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OPINION: New Study Finds—and Poorly Frames—the Type of Multimedia Content Teens Want to Watch

A useful conclusion from a survey of 662 teens is that American policymakers need to do more to counter predatory apps developed and operated by hostile foreign powers

One might surmise that the box office failures of films about environmental issues such as 2017’s Downsizing and 2013’s Promised Land would clue studios and producers that these topics – and the way these topics are presented – aren’t appealing to audiences. Why do studios and producers keep making the same mistakes over and over again? Perhaps relying upon flawed survey methods – and flawed interpretations of survey data – are leading content creators on the path to failure.

Prominent entertainment-focused publications such as Deadline and IndieWire have reported on “CSS Teens & Screens 2022,” a recent survey from five authors with UCLA’s Center for Scholars & Storytellers. Polling 662 teens ages 13 to 18 during July 2022, the survey’s authors proclaimed several conclusions from participants’ responses:

  1. teens reject what they consider to be “aspirational” content
  2. teens want to see stories “about people that differ from their own identity as well as stories that are hopeful and uplifting.”
  3. teens prefer a “Black male hero” and a “White male villain”
  4. teens find social media to be a “hub for authenticity” (in particular, TikTok was rated the highest)

The lowest ranked subject of interest according to the 662 survey respondents was “climate change” at fourteen out of fourteen categories. While “Lifestyles of the super rich or famous” charted towards the bottom at ten, just below were “Systemic injustice” at eleven, “Stories about nonbinary and LGBTQ+ identities” at twelve, and “Partying and/or drugs and drinking” at thirteen. The ultra-low ranking of drinking, drugs, and partying as a subject implies that the incoming generation of content consumers might be more interested in works more wholesome than the stereotypical concept of appealing to youth with unbridled bacchanalia.

Considering UCLA’s status as one of the most prestigious film schools in the country (ranked 9th in 2022 by The Hollywood Reporter) and the survey’s coverage by entertainment publications, it is possible that studios and organizations with the wherewithal to create content might rely on the survey’s conclusions. Producing films and television series that are popular with young viewers has tremendous upside potential considering the longevity of well made works originally aimed at children and teens. For instance, superheroes that were created all the way back in the 1930s and 1960s such as Superman, Batman and Spider-Man continue to delight audiences with adaptation after adaptation. One might think that following the conclusions of the authors is the best way to reach the latest generation. However, a closer look at the report reveals not only the flaws in the stated conclusions in the survey, it also provides an inkling of what young viewers might actually be interested in seeing.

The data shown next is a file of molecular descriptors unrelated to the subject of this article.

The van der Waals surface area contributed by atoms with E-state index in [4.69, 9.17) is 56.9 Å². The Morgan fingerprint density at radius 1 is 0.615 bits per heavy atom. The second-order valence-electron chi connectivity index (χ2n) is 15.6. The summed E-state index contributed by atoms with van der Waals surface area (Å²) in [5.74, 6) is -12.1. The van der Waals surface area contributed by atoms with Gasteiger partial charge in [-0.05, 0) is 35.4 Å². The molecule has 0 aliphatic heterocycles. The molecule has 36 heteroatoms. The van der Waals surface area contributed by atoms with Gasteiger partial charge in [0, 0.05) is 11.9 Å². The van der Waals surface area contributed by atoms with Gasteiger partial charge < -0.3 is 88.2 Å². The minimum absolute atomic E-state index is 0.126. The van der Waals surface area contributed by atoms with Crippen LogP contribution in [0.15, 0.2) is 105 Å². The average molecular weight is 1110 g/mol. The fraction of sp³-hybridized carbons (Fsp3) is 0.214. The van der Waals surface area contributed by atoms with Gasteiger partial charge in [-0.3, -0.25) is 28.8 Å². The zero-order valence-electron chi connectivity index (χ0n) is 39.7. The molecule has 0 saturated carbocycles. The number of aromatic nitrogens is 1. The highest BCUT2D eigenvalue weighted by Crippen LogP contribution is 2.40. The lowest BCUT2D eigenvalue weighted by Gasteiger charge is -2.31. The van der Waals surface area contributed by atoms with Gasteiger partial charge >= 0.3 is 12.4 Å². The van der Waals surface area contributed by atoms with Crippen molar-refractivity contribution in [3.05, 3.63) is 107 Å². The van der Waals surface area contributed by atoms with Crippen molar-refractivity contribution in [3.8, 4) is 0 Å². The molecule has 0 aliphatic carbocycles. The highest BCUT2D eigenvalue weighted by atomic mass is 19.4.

A Few Fundamental Flaws

What isn’t addressed in the details of the report is the relatively large margin of errorfive percent with a 662 sample size and 99 percent level of confidence – which could invalidate their conclusions. Such a margin of error — as it does in at least one occasion (demographic preference of a hero) –  rendered the authors’ sweeping declarations about the survey’s findings inaccurate.

Another issue with the methodology is the sampling regarding the demographics of survey respondents. Given that the report is implied to apply to the nation as a whole, one might expect that the samples would reflect the current demographics of the United States. However, this is not the case. According to the 2020 census, “non-Hispanic” whites comprise 57.8 percent (or a 61.6 percent total among “Hispanic whites”) of the population, while Latinos make up 18.7 percent, African-Americans comprise 14.2 percent, Asian-Americans make up 7.2 percent, and American Indian/Alaska Natives make up 1.1 percent of the population. The sample of adolescents polled in the survey was stated to be comprised of 47.3 percent “White/Caucasian” respondents, 21.6 percent “Hispanic/Latinx” respondents, 19 percent “Black/African American” respondents, 6.2 percent “Asian/Asian American” respondents, 0.2 percent “Indigenous American” respondents, 0.8 percent “Middle Eastern/North African” respondents (this category is considered white by the U.S. Census), 2.9 percent “Multi-Ethnic” respondents, and 2.1 percent of respondents who identified themselves as “Other.” The oversampling and undersampling of different ethnic groups could easily lead to a result that is non-representative of the teenage public at large.

These flaws with the survey’s methodology jeopardize the accuracy of an assessment of what young viewers are interested in.

Viewers Clearly Want Inspirational Content, If Not So-Called “Aspirational Content”